Turdidae


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Turdidae

[′tər·də‚dē]
(vertebrate zoology)
The thrushes, a family of passeriform birds in the suborder Oscines.
McGraw-Hill Dictionary of Scientific & Technical Terms, 6E, Copyright © 2003 by The McGraw-Hill Companies, Inc.
The following article is from The Great Soviet Encyclopedia (1979). It might be outdated or ideologically biased.

Turdidae

 

a family of birds of the order Passeriformes. As a rule, the tarsus is covered not by individual scales, but by a solid plate. The fledglings are speckled. The family Turdidae includes thrushes, wheatears, chats, sparrows, and robins. There are approximately 300 species. They are found all over the world except in Antarctica and New Zealand; there are 51 species in the USSR. They live under the most varied conditions—in the tundra, tropical forests, and high mountains. Their diet consists of insects, worms, mollusks, berries, and small fruits.

The Great Soviet Encyclopedia, 3rd Edition (1970-1979). © 2010 The Gale Group, Inc. All rights reserved.
References in periodicals archive ?
Latin name: Erithacus rubecula Family: Chats and thrushes (Turdidae) Overview: The UK's favourite bird - with its bright red breast it is familiar throughout the year and especially at Christmas.
Ocotea endresiana fruits are eaten primarily by five species of birds: Emerald Toucanet (Ramphastidae: Aulacorhynchus prasinus), Resplendent Quetzal (Trogonidac: Pharomachrus mocinno), Three-wattled Bellbird (Cotingidae: Procnias tricarunculata), Mountain Robin (Turdidae: Turdus plebejus), and Black Guan (Cracidae: Chamaepetes unicolor), all of which breed in the study site during the fruiting season.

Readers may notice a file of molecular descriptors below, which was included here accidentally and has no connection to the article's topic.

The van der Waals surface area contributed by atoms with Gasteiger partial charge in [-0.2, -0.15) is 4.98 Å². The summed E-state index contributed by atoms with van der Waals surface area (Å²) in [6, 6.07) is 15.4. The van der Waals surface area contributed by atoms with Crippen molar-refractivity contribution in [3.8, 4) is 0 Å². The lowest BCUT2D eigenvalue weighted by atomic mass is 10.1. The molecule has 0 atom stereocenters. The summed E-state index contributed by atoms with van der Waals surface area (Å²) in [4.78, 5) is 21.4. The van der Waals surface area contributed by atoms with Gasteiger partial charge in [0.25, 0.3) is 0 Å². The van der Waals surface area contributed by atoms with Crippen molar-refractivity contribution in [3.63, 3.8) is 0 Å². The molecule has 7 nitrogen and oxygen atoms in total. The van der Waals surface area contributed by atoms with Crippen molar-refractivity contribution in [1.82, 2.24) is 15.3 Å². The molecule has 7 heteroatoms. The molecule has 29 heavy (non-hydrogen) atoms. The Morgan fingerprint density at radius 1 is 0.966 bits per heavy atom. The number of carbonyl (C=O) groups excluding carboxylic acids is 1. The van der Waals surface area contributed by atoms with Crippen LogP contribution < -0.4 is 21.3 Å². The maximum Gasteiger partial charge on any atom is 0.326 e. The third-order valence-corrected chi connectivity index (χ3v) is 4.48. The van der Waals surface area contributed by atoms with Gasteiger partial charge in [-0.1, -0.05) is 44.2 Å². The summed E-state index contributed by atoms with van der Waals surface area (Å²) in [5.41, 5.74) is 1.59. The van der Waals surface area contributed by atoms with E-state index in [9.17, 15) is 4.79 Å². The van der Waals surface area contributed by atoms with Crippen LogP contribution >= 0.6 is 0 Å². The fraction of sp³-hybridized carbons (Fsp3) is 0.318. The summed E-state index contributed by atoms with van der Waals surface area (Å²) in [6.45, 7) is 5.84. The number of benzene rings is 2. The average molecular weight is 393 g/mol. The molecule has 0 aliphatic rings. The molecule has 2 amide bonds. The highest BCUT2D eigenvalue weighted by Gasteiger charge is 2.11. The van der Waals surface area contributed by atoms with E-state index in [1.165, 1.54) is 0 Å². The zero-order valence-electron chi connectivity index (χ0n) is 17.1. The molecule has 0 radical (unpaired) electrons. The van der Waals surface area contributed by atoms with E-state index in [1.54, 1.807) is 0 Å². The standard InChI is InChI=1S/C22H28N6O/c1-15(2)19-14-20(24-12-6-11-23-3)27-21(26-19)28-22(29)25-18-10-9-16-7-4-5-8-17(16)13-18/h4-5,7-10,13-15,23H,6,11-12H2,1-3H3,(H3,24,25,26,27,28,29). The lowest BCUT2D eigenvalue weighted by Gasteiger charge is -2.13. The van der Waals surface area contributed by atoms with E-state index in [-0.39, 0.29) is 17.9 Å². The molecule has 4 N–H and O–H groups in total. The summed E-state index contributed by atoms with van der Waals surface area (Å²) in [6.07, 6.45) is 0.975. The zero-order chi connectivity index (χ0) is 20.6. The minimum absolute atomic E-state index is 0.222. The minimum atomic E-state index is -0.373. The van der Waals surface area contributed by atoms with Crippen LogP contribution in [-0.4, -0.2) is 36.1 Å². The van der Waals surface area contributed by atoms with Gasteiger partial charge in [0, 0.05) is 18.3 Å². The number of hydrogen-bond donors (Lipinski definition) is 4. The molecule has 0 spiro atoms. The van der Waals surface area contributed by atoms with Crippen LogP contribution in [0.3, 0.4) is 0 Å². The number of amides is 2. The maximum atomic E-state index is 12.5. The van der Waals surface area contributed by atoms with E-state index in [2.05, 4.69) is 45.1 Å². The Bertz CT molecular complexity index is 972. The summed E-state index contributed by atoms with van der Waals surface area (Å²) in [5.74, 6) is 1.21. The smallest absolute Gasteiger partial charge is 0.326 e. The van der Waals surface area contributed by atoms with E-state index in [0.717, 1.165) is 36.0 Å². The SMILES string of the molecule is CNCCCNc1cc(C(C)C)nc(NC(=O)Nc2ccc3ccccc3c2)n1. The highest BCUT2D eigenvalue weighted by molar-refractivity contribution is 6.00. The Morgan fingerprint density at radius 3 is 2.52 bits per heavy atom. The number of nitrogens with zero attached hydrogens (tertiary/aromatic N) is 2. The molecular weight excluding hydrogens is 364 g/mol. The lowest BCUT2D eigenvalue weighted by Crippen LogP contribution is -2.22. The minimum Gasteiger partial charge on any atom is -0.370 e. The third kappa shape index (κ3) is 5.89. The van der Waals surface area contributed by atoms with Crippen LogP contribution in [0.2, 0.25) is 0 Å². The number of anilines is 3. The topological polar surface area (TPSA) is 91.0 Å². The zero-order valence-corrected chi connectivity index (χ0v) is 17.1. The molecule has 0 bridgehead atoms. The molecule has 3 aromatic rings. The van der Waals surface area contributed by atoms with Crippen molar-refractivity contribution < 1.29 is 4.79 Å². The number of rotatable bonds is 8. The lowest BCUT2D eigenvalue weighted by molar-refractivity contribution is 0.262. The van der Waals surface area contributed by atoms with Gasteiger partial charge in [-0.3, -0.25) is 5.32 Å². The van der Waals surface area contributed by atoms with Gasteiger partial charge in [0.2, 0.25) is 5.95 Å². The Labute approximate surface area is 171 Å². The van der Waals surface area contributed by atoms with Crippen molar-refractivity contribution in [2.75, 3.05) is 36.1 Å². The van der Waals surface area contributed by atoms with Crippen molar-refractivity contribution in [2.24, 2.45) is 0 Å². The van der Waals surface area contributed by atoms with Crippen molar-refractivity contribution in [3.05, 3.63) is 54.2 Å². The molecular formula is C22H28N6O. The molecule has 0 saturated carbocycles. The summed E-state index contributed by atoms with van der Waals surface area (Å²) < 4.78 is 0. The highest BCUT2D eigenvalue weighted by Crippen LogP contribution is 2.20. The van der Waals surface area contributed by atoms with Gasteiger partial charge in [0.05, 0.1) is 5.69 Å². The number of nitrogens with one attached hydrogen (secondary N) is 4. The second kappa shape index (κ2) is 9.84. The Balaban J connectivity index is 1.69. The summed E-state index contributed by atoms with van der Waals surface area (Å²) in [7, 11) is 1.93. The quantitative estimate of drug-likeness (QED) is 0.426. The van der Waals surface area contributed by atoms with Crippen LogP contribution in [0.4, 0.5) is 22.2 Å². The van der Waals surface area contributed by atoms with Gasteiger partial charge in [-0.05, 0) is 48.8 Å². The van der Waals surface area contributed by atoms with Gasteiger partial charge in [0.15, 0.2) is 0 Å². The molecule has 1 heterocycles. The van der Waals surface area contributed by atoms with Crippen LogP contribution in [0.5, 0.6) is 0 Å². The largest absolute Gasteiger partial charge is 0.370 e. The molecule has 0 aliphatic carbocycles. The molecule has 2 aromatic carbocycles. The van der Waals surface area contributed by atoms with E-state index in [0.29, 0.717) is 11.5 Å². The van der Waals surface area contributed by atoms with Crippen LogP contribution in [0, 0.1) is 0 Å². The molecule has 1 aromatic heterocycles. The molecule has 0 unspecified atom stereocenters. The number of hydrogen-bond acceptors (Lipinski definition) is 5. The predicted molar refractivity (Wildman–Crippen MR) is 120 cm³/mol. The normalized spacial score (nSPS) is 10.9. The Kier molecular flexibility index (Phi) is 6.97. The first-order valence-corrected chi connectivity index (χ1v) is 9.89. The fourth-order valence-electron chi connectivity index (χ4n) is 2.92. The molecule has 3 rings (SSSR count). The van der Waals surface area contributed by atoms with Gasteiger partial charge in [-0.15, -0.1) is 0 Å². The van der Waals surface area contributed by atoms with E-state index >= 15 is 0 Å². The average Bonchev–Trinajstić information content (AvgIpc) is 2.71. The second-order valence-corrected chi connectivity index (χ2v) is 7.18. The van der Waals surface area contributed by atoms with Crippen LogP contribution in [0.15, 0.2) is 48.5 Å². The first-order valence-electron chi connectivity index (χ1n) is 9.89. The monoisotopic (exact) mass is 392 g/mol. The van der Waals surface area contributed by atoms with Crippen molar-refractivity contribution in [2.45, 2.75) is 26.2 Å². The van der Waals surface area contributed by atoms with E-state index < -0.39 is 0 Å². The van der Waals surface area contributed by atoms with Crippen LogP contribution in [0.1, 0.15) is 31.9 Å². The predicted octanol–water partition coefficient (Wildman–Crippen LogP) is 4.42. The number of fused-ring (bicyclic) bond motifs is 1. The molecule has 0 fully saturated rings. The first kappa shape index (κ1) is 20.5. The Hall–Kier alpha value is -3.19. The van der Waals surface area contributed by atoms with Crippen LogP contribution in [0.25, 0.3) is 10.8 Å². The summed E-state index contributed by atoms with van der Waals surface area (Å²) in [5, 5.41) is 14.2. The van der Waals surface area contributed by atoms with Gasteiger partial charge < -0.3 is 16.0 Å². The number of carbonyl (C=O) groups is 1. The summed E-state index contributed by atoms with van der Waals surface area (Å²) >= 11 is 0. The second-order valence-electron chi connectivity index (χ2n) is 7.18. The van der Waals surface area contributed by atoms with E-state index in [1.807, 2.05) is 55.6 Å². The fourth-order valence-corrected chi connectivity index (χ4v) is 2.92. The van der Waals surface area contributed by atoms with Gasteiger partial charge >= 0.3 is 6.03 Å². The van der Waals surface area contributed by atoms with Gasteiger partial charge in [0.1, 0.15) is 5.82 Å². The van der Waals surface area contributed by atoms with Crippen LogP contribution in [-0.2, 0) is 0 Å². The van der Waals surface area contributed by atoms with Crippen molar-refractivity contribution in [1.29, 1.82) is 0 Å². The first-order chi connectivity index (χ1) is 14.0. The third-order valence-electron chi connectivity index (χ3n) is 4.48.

Weight differences, brood reduction, and sibling competition among nestling Stonechats Saxicola torquata (Aves: Turdidae).
The use of mud in nest construction is believed to be an adaptive behavior among <5% of bird species including many species of Turdidae (Rowley, 1970).
New species of Mediorhynchus (Acanthocephala, Gigantorhynchidae) in Turdus chiguanco (Turdidae) from Junin, Peru
Birds that utilize forest into which chickens roam and that have ecologic behaviors that might put them at risk of coming into contact with poultry and poultry feces include ground birds (or those that spend a significant amount of time on the ground), such as Tynamidae (tinamous), Columbidae (pigeons and doves), Thamnophilidae (antbirds, antshrikes), Caprimulgidae (nightjars and nighthawks), Furnariidae (foliage gleaners and leaf tossers), Formicaridae (antpittas), Emberizidae (finches and grassquits), or Turdidae (thrushes), and birds that might either consume chickens or aggregate near foodstuff consumed by chickens, such as Cathartidae (vultures), some members of Accipitridae and Falconidae (hawks, eagles, falcons), Cracidae (guans), and Odontophoridae (quails).
satrapa Lichtenstein, golden- I C crowned kinglet Family Sylviidae (old world warblers) Polioptila caerulea (Linnaeus), I C blue-gray gnatcatcher Family Turdidae (thrushes) Catharus fuscescens (Stephens) I O veery C.